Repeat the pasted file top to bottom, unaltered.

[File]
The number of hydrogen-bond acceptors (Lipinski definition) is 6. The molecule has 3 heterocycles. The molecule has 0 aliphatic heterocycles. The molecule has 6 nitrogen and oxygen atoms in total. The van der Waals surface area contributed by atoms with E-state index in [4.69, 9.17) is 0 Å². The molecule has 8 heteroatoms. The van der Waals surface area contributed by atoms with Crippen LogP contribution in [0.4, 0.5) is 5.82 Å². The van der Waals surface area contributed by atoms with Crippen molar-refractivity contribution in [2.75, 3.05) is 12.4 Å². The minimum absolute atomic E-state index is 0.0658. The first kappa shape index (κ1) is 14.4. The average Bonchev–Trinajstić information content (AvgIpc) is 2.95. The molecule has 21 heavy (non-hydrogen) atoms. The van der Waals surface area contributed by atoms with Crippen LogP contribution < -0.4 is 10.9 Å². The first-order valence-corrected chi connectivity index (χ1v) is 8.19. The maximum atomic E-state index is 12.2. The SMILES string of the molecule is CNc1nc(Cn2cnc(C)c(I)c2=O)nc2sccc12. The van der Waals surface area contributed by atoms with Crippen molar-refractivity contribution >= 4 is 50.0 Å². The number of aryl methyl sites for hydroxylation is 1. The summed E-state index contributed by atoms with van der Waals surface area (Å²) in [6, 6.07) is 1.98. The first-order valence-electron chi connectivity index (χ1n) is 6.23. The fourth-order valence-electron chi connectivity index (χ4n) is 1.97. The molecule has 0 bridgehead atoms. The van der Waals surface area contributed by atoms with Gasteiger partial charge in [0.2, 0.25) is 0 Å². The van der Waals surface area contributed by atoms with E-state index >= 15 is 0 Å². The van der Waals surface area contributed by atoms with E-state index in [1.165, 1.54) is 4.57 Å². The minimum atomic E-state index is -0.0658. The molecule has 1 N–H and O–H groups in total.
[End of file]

The number of hydrogen-bond acceptors (Lipinski definition) is 6. The molecule has 3 heterocycles. The molecule has 0 aliphatic heterocycles. The molecule has 6 nitrogen and oxygen atoms in total. The van der Waals surface area contributed by atoms with E-state index in [4.69, 9.17) is 0 Å². The molecule has 8 heteroatoms. The van der Waals surface area contributed by atoms with Crippen LogP contribution in [0.4, 0.5) is 5.82 Å². The van der Waals surface area contributed by atoms with Crippen molar-refractivity contribution in [2.75, 3.05) is 12.4 Å². The minimum absolute atomic E-state index is 0.0658. The first kappa shape index (κ1) is 14.4. The average Bonchev–Trinajstić information content (AvgIpc) is 2.95. The molecule has 21 heavy (non-hydrogen) atoms. The van der Waals surface area contributed by atoms with Crippen LogP contribution < -0.4 is 10.9 Å². The first-order valence-corrected chi connectivity index (χ1v) is 8.19. The maximum atomic E-state index is 12.2. The SMILES string of the molecule is CNc1nc(Cn2cnc(C)c(I)c2=O)nc2sccc12. The van der Waals surface area contributed by atoms with Crippen molar-refractivity contribution >= 4 is 50.0 Å². The number of aryl methyl sites for hydroxylation is 1. The summed E-state index contributed by atoms with van der Waals surface area (Å²) in [6, 6.07) is 1.98. The first-order valence-electron chi connectivity index (χ1n) is 6.23. The fourth-order valence-electron chi connectivity index (χ4n) is 1.97. The molecule has 0 bridgehead atoms. The van der Waals surface area contributed by atoms with Gasteiger partial charge in [0.2, 0.25) is 0 Å². The van der Waals surface area contributed by atoms with E-state index >= 15 is 0 Å². The van der Waals surface area contributed by atoms with E-state index in [1.165, 1.54) is 4.57 Å². The minimum atomic E-state index is -0.0658. The molecule has 1 N–H and O–H groups in total.